Rangefinder

Trying (And Failing) to Fix a Yashica Electro 35

So it goes. You push yourself a bit beyond the comfortable, but sometimes it’s a bit too far.

That was the case with my Yashica Electro 35 GS rangefinder, an eBay pickup that I thought would be a fun dip into the camera repair pool. I got it for a great price, not knowing what was wrong with it. But the idea of a fixer-upper appeals to me, after all the work I did repairing and upgrading my Macs and Newtons over the years.

So I bought a Yashica thinking it would be DIY project, like the old days.

Looking around online, there’s tons of resources available for these Electros: custom-made battery holders, step-by-steps for taking it apart, the Pad of Death replacements.

None of those resources, however, helped me with the basic problem: fear. Or at least nervousness.

You see, digging into one of these rangefinders feels like taking apart a mechanical watch. These are delicate instruments, with tiny screws and interlocking parts that are engineered within a millimeter of precision.

It’s different that opening up a PowerPC-era Mac and swapping out the RAM. With those, there was plenty of room to work in.

The problems with these older Yashicas, though, are often solved with a soldering gun and precision screwdrivers. The old batteries leak, the wires become corroded, the shutter doesn’t fire. All that information is out there.

Mine? It seemed to be an electrical issue, because the battery check light didn’t come on, even after a fresh battery. There was a bit of leakage from an old expired battery, but nothing too messy. I cleaned the battery compartment, cleaned the contacts, took the bottom plate off to make sure everything looked fine. Nothing.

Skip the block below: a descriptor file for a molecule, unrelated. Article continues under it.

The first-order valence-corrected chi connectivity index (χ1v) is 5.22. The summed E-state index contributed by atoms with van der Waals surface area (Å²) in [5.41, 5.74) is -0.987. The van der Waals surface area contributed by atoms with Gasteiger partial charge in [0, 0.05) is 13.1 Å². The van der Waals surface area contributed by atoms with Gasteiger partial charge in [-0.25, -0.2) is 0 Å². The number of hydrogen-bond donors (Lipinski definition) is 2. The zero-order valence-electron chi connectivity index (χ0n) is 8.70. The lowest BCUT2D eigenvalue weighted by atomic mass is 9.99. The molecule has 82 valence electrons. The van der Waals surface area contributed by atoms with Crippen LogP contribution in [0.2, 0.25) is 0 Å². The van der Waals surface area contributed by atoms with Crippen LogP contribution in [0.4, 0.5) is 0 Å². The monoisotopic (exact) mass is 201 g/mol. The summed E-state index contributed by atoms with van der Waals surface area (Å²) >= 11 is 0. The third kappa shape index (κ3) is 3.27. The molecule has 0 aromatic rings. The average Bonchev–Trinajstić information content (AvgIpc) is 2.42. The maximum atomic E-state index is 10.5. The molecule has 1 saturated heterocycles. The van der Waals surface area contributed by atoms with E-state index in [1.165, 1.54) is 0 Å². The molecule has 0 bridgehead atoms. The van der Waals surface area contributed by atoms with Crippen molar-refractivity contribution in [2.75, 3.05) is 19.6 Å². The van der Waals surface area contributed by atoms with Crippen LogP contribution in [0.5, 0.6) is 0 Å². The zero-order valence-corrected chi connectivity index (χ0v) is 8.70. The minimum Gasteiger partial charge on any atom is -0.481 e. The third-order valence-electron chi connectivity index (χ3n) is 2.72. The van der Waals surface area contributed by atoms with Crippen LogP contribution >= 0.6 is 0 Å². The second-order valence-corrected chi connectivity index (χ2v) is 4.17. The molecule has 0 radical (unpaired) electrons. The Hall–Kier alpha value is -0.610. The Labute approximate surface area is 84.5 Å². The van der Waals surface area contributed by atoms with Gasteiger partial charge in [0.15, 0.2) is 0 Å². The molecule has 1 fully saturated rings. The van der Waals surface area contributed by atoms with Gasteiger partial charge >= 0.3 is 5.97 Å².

Then I moved into the top plate, to see what the wiring situation looked like. Sure enough, there were two white wires, one connected to the battery compartment and another from who knows where, hanging loose. To get to the battery wire, I’d have to take a lot of the view finder apart. The other? Who knows.

Eventually, I got to feel like one wrong move and I’ve ruined the darned thing.

So after buying a specialty screwdriver, ordering the custom battery thingy, and taking a look inside, I can reasonably say I have no interest in pursuing this repair further. My comfort level only goes so far.

The good news is that the camera shutter still fires at 1/500, so with a bit of math and some 400 speed film, I can get a good exposure using the Sunny 16 Rule. I loaded a roll of Lomo 400 just for testing, to see what the limits are.

My limits? I think I just found them, thanks to this little Yashica.